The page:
There are several ways of identifying bias. One is comparing public knowledge to the views of experts, controlling for ideology and other factors (as Bryan Caplan does in his work). Another is comparing views of better-informed voters (those who know more about objective facts about politics) with those of less-informed ones, again comparing for other factors such as partisanship, race, income, and so on. The two biases you mention show up by both methods. That does not by itself tell you which position is right. Ignorance can, in theory, lead you to adopt MORE correct positions, rather than less correct ones (I discuss a few such cases in my book). But it does show which direction ignorance biases people towards.


How does the application of these methods relate to preference for or distrust of markets, in particular?


Voters with higher knowledge levels tend to support more market-based economic policies than those with lower knowledge. Similarly, economists support freer markets than laypeople. In both cases, this is after controlling for partisanship, income, race, sex, and a variety of other potentially confounding variables.


Do those correlations hold if you control for household income? I’m curious to see, because what end of the market you might experience would probably have an impact on support, and knowledge levels might very likely correlate positively with household income. Is there a way to figure out from that data what impact knowledge by itself would have on support?


They do indeed control for household income. There is no perfect way to isolate the effect of knowledge. But scholars try to do this by seeing the impact of greater knowledge (as measured by various scales) while controlling for other variables, such as income, race, gender, partisanship, and so on.


“Democracy is two wolves and a sheep deciding on what to have for dinner.”

A common, trite aphorism I see bandied about by libertarians and economic conservatives frequently here on Reddit. As simple a reduction of the libertarian worldview toward government it is, I think it’s still reveals a few things about the mindset of many libertarians: 1) a deep distrust, not only of government, but of democracy itself, 2) a recognition that it’s unlikely the majority will prosper under right-libertarian economic policies, and 3) a recognition of the potential deep unpopularity among the public of the effects of libertarian economics.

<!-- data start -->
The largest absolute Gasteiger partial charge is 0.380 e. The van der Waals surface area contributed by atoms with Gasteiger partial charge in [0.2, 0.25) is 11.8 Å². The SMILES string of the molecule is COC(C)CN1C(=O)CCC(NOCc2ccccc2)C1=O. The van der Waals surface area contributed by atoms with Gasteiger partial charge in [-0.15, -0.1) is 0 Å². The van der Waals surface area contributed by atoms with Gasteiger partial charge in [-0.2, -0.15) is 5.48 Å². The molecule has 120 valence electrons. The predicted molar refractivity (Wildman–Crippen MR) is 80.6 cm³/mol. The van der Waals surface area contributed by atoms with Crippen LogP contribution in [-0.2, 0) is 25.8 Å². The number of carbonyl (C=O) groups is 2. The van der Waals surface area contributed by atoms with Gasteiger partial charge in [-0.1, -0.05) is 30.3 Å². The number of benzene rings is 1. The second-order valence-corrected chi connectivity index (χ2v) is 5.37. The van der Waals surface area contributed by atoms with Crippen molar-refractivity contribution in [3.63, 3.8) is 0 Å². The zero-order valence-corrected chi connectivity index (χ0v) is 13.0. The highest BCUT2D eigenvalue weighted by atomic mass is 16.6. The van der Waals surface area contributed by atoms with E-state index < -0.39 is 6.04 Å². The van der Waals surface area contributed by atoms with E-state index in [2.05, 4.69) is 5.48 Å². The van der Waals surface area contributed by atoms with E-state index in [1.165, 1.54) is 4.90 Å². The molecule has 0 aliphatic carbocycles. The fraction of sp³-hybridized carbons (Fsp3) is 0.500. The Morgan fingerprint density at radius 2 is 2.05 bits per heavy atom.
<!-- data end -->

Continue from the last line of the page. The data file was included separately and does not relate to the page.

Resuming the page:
How does your vision of democratic libertarianism square with that common philosophy?


I actually don’t think the problem with democracy is that voters are selfish. Most actually are not. I think the problem is that most are ignorant and biased. That is (mostly) rational behavior, but it’s a menace nonetheless. But those who do see voters as selfish don’t necessarily have to assume that they estimate what policies are in their self-interest correctly. Many popular policies are harmful to the majority of the population, and many unpopular ones are potentially beneficial. You don’t even need to be a libertarian to believe that! Most conservatives and liberals also have a list of popular policies they think are terrible, and unpopular ones they think are beneficial.


What types of issues do you see as “bipartisan” winners? There are plenty of controversial issues, but issues like limiting civil asset forfeiture seem to have traction on both sides of the aisle. Where can other meaningful progress be made on issues that aren’t hot button topics?


Asset forfeiture is a good example. Another might be zoning reform, which increasingly has support among both right and left-wing experts


How can we make open immigration policy a conservative position again? Should we focus on moral argument (in which Jeb! arguably failed) or show its pragmatic upsides?


I don’t know what is the best short-term political strategy here. I suspect we need to focus on both moral and “pragmatic” issues. When it comes to intellectual debate, I think the best approach is usually to try to take the other sides’ objections seriously and address them. I tried to do that with some common conservative worries about immigration here


As a recent graduate hoping to go to law school, how do I learn about legal issues accurately and efficiently?

For example, how can I come to an informed opinion of how the Masterpiece Bakery case should be decided?


There is a vast amount of good information on legal issues available online, often for free. For the cakeshop case, I would check out the SCOTUS blog website, which has a good symposium giving different views on the case.